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Understanding degraded speech leads to perceptual gating of a brainstem reflex in human listeners

posted on 2022-06-10, 02:33 authored by Heivet Hernandez-PerezHeivet Hernandez-Perez, Jason Mikiel-Hunter, David McAlpine, Sumitrajit Dhar, Sriram Boothalingam, Jessica J.M. Monaghan, Catherine M. McMahon
The ability to navigate “cocktail-party” situations by focussing on sounds of interest over irrelevant, background sounds is often considered in terms of cortical mechanisms. However, subcortical circuits such as the pathway underlying the medial olivocochlear (MOC) reflex modulate the activity of the inner ear itself, supporting the extraction of salient features from auditory scene prior to any cortical processing. To understand the contribution of auditory subcortical nuclei and the cochlea in complex listening tasks, we made physiological recordings along the auditory pathway while listeners engaged in detecting non(sense)-words in lists of words. Both naturally spoken and intrinsically noisy, vocoded speech—filtering that mimics processing by a cochlear implant—significantly activated the MOC reflex, but this was not the case for speech in background noise, which more engaged midbrain and cortical resources. A model of the initial stages of auditory processing reproduced specific effects of each form of speech degradation, providing a rationale for goal-directed gating of the MOC reflex based on enhancing the representation of the energy envelope of the acoustic waveform. Our data reveals the co-existence of two strategies in the auditory system that may facilitate speech understanding in situations where the signal is either intrinsically degraded or masked by extrinsic acoustic energy. Whereas intrinsically degraded streams recruit the MOC reflex to improve representation of speech cues peripherally, extrinsically masked streams rely more on higher auditory centres to de-noise signals.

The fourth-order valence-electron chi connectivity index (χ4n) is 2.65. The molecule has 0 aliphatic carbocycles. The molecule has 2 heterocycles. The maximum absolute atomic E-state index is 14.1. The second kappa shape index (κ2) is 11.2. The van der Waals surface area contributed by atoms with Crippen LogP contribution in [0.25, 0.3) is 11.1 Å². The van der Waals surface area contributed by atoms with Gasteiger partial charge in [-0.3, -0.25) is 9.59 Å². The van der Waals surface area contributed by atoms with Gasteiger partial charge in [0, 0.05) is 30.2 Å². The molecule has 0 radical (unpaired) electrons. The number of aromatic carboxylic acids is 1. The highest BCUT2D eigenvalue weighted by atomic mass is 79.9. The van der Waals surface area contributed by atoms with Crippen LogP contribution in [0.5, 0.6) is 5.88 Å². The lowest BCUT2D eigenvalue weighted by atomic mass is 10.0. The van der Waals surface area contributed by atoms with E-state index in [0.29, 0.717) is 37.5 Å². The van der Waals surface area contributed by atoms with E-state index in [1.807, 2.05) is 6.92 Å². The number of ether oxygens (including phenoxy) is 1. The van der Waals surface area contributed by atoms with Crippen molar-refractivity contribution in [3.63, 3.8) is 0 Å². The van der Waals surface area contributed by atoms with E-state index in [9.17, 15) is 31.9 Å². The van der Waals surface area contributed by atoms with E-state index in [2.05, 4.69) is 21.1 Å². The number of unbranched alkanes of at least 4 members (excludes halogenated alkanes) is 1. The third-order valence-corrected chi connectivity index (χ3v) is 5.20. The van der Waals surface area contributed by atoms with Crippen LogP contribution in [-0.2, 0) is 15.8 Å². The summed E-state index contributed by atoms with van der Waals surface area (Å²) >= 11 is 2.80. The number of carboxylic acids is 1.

Dataset includes all sound and sentence wav-files used to generate auditory nerve spikes.  Model of the auditory periphery and auditory brainstem (MAP_BS) is the work of Meddis group and is available here but can also be originally found (alongside more information about previous versions of the model) at  Please refer to for further information about MAP_BS and its origins. Two analysis files are included to perform Shuffled Auto-/Cross- Correlograms of either Individual Words (list of words used in the article are found in 'Balanced_NS_and_S_lists.mat') or Mava Corpus sentences (

Usage Notes

Please read README.docx for an overview of source data in this dataset. There is also reading material to understand workings of MAP_BS Auditory nerve model (included in Please unzip for custom mfiles and instructions on how to run simulations/analysis for individual words.


Hearing CRC, Macquarie University*


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